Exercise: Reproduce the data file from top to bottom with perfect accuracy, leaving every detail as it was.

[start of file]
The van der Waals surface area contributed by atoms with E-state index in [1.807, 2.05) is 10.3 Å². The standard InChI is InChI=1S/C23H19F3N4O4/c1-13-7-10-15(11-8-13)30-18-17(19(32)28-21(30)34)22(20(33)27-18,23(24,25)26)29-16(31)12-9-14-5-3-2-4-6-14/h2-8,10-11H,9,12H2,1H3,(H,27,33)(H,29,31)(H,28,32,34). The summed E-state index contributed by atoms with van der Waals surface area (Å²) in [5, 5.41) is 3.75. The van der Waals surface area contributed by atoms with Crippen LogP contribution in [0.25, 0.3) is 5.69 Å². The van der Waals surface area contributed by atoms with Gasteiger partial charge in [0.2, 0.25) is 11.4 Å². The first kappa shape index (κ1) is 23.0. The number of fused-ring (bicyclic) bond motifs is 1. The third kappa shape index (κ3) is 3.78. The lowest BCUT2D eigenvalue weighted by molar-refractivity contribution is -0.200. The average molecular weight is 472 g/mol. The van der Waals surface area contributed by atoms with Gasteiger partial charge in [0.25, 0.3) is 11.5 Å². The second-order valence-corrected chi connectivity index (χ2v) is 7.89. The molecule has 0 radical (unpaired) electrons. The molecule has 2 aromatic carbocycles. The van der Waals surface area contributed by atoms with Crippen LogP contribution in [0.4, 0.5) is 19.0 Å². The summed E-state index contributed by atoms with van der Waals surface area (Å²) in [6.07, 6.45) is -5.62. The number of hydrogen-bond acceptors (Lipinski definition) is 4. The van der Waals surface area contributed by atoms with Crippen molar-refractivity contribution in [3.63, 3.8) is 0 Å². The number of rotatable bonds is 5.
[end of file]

The van der Waals surface area contributed by atoms with E-state index in [1.807, 2.05) is 10.3 Å². The standard InChI is InChI=1S/C23H19F3N4O4/c1-13-7-10-15(11-8-13)30-18-17(19(32)28-21(30)34)22(20(33)27-18,23(24,25)26)29-16(31)12-9-14-5-3-2-4-6-14/h2-8,10-11H,9,12H2,1H3,(H,27,33)(H,29,31)(H,28,32,34). The summed E-state index contributed by atoms with van der Waals surface area (Å²) in [5, 5.41) is 3.75. The van der Waals surface area contributed by atoms with Crippen LogP contribution in [0.25, 0.3) is 5.69 Å². The van der Waals surface area contributed by atoms with Gasteiger partial charge in [0.2, 0.25) is 11.4 Å². The first kappa shape index (κ1) is 23.0. The number of fused-ring (bicyclic) bond motifs is 1. The third kappa shape index (κ3) is 3.78. The lowest BCUT2D eigenvalue weighted by molar-refractivity contribution is -0.200. The average molecular weight is 472 g/mol. The van der Waals surface area contributed by atoms with Gasteiger partial charge in [0.25, 0.3) is 11.5 Å². The second-order valence-corrected chi connectivity index (χ2v) is 7.89. The molecule has 0 radical (unpaired) electrons. The molecule has 2 aromatic carbocycles. The van der Waals surface area contributed by atoms with Crippen LogP contribution in [0.4, 0.5) is 19.0 Å². The summed E-state index contributed by atoms with van der Waals surface area (Å²) in [6.07, 6.45) is -5.62. The number of hydrogen-bond acceptors (Lipinski definition) is 4. The van der Waals surface area contributed by atoms with Crippen molar-refractivity contribution in [3.63, 3.8) is 0 Å². The number of rotatable bonds is 5.